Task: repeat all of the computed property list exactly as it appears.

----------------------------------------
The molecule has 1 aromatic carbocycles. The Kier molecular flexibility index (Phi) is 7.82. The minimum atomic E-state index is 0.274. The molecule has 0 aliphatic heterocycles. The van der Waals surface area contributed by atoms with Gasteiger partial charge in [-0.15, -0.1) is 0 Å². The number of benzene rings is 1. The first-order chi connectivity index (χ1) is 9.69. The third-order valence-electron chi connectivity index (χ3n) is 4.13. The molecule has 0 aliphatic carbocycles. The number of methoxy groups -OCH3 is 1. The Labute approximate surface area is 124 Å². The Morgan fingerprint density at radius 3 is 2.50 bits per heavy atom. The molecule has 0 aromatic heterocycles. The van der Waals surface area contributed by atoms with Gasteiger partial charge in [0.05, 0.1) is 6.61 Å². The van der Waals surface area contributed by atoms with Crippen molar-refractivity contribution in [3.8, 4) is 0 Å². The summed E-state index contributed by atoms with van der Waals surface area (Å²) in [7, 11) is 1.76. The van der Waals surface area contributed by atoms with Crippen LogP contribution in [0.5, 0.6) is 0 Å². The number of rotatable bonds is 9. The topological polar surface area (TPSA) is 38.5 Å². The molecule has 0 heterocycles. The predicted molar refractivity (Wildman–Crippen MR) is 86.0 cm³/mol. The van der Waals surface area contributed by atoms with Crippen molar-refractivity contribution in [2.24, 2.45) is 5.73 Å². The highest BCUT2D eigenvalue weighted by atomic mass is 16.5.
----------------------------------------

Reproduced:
The molecule has 1 aromatic carbocycles. The Kier molecular flexibility index (Phi) is 7.82. The minimum atomic E-state index is 0.274. The molecule has 0 aliphatic heterocycles. The van der Waals surface area contributed by atoms with Gasteiger partial charge in [-0.15, -0.1) is 0 Å². The number of benzene rings is 1. The first-order chi connectivity index (χ1) is 9.69. The third-order valence-electron chi connectivity index (χ3n) is 4.13. The molecule has 0 aliphatic carbocycles. The number of methoxy groups -OCH3 is 1. The Labute approximate surface area is 124 Å². The Morgan fingerprint density at radius 3 is 2.50 bits per heavy atom. The molecule has 0 aromatic heterocycles. The van der Waals surface area contributed by atoms with Gasteiger partial charge in [0.05, 0.1) is 6.61 Å². The van der Waals surface area contributed by atoms with Crippen molar-refractivity contribution in [3.8, 4) is 0 Å². The summed E-state index contributed by atoms with van der Waals surface area (Å²) in [7, 11) is 1.76. The van der Waals surface area contributed by atoms with Crippen LogP contribution in [0.5, 0.6) is 0 Å². The number of rotatable bonds is 9. The topological polar surface area (TPSA) is 38.5 Å². The molecule has 0 heterocycles. The predicted molar refractivity (Wildman–Crippen MR) is 86.0 cm³/mol. The van der Waals surface area contributed by atoms with Crippen molar-refractivity contribution in [2.24, 2.45) is 5.73 Å². The highest BCUT2D eigenvalue weighted by atomic mass is 16.5.